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28 posts tagged with wisdom.
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Internet Archive Digital Residencies

Each week, the Internet Archive's tumblr account is completely transformed by a digital resident along a theme of their choosing. [more inside]
posted by zarq on Mar 18, 2014 - 3 comments

Life Advice from Machines

Life Advice from Machines. [Via]
posted by homunculus on Feb 19, 2013 - 16 comments

Individualistic Americans vs. Collectivist Japanese

Wisdom, Age, and Society in America and Japan "ONE stereotype of wisdom is a wizened Zen-master smiling benevolently at the antics of his pupils, while referring to them as little grasshoppers or some such affectation, safe in the knowledge that one day they, too, will have been set on the path that leads to wizened masterhood. But is it true that age brings wisdom? A study two years ago in North America, by Igor Grossmann of the University of Waterloo, in Canada, suggested that it is. In as much as it is possible to quantify wisdom, Dr Grossmann found that elderly Americans had more of it than youngsters. He has, however, now extended his investigation to Asia—the land of the wizened Zen-master—and, in particular, to Japan. There, he found, in contrast to the West, that the grasshoppers are their masters' equals almost from the beginning.... Japanese have higher scores than Americans for the sort of interpersonal wisdom you might think would be useful in an individualistic society. Americans, by contrast—at least in the maturity of old age—have more intergroup wisdom than the purportedly collectivist Japanese. Perhaps, then, you need individual skills when society is collective, and social ones when it is individualistic."
posted by bookman117 on Jul 23, 2012 - 31 comments

The Codeless Code

The Codeless Code. An illustrated collection of (sometimes violent) fables, concerning the Art and Philosophy of software development [more inside]
posted by Deathalicious on Jul 3, 2012 - 62 comments

Wisdom of the Aged.

Back in October, NYT columnist David Brooks asked his older readers (aged 70+) to send him "life reports." He wanted them to appraise their lives, in an effort to glean some life lessons for all of us to learn by. After receiving thousands of replies, he published his assessment of them a couple weeks ago, in two columns (Part 1: Nov 24, 2011; Part 2: Nov 28, 2011). He's also selected specific ones and published them on his blog. [more inside]
posted by crunchland on Dec 6, 2011 - 61 comments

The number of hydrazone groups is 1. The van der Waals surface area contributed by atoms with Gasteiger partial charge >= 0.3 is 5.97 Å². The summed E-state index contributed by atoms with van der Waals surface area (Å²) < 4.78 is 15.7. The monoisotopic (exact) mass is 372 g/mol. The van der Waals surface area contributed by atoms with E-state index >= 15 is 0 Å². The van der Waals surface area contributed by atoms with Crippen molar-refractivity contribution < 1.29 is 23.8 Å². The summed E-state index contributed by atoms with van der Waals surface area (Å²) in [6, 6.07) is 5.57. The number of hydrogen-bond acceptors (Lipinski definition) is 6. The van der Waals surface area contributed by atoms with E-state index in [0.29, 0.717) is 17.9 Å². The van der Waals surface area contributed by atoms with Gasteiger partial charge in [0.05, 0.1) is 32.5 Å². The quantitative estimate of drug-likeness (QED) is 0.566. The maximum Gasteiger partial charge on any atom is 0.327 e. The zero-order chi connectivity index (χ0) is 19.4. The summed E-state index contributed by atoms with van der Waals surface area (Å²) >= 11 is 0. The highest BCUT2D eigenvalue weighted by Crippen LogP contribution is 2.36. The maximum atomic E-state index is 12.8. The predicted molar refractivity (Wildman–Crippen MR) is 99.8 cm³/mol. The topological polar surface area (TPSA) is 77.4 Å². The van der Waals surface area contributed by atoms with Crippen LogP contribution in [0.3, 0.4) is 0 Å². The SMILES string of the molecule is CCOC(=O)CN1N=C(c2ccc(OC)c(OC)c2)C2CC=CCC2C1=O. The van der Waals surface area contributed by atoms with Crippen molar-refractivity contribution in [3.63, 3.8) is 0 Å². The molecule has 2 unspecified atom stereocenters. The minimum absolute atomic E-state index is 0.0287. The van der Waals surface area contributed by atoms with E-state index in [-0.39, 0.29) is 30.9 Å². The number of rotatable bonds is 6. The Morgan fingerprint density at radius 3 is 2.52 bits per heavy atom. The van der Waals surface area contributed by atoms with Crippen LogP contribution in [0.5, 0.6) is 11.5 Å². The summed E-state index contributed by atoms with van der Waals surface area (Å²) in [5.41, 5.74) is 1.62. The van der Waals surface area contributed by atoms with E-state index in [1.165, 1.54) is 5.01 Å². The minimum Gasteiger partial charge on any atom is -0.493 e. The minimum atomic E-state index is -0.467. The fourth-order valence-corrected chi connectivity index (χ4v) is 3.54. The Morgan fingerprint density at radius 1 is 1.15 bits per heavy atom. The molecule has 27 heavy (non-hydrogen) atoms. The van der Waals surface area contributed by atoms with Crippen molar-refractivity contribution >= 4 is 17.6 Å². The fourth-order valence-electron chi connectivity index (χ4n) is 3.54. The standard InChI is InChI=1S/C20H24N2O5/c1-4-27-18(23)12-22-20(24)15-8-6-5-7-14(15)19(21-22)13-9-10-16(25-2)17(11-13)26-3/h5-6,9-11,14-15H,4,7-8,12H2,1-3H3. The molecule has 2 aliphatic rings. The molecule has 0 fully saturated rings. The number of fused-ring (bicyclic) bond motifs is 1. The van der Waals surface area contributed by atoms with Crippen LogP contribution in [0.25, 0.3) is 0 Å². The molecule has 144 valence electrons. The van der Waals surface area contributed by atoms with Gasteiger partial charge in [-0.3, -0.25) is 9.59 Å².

Ghostface Killah On Living

In the tradition of Marcus Aurelius and Montaigne, Ghostface Killah (a.k.a. Pretty Toney) has set down his thoughts on living. (audio nsfw) (previously)
posted by Trurl on Nov 19, 2011 - 41 comments

"I believe it more than...other...stuff."

Music is a book/app/documentary film by photographer/film-maker Andrew Zuckerman (previously). Similar in format to Zuckerman's film Wisdom, Music features interviews with musical luminaries both fully- and not-so-luminous. [more inside]
posted by eric1halfb on Oct 5, 2011 - 11 comments

"Don't tell your mother what we're about to do. Oh, and don't breathe the fumes"

Tips my Dad Says. Last week, MAKE Magazine asked their staff, contributors and readers to share some tips and words of wisdom from their dads and granddads. They received over 140 responses and have created a downloadable card of some of the best.
posted by zarq on Jun 20, 2011 - 45 comments

Learners are doers, McLuhan as teacher

Wikipedia And The Death Of The Expert - "McLuhan prefigured the Internet era in a number of surprising ways. As he said in a March 1969 Playboy interview: 'The computer thus holds out the promise of a technologically engendered state of universal understanding and unity, a state of absorption in the Logos that could knit mankind into one family and create a perpetuity of harmony and peace' ... Wikipedia, along with other crowd-sourced resources, is wreaking a certain amount of McLuhanesque havoc on conventional notions of 'authority', 'authorship', and even 'knowledge' ... Knowledge is growing more broadly and immediately participatory and collaborative by the moment."
posted by kliuless on May 29, 2011 - 90 comments

Bubbles and Public Facts

The Destruction of Economic Facts - "Renowned Peruvian economist Hernando de Soto argues that the financial crisis wasn't just about finance—it was about a staggering lack of knowledge" (via) [more inside]
posted by kliuless on May 23, 2011 - 35 comments

Anger and anxiety

Anger, Politics and the Wisdom of Uncertainty - "If there's somebody or even some institution to blame, it turns out people are much more likely to get angry... anger tends to inspire individuals to engage in more political activities than they would otherwise... Without someone to blame, respondents mostly just grow fearful and anxious... A particular danger of anger seems to be closed-mindedness. Research finds that when citizens get angry, they close themselves off to alternative views and redouble their sense of conviction in their existing views. Fear and anxiety, on the other hand, seem to promote openness to alternative viewpoints and a willingness to compromise." (via) [more inside]
posted by kliuless on May 18, 2011 - 18 comments

Cannabis culture

Cannabis Culture
posted by twoleftfeet on Apr 3, 2011 - 59 comments

A cat may look at a king.

English proverbs and their origins. [more inside]
posted by Brian B. on Apr 2, 2011 - 22 comments

Choices, death, life, destiny, hate, anger, purpose, living, boldness, regret and do or do not, no try.

Reel Wisdom: Lessons from 40 Films in 7 Minutes SLYT [more inside]
posted by Wanderlust88 on Feb 8, 2011 - 30 comments

What They've Learned

For their January 2011 "Meaning of Life" issue, Esquire has relaunched their "What I've Learned" online archive featuring "wisdom and damn good advice from more than a dozen years" of 300+ celebrity interviews. Plus a video starring Daniella Ruah, of the show NCIS: Los Angeles, lip-synching advice from the archive: The Greatest Things Ever Said. (Video) [more inside]
posted by zarq on Dec 15, 2010 - 18 comments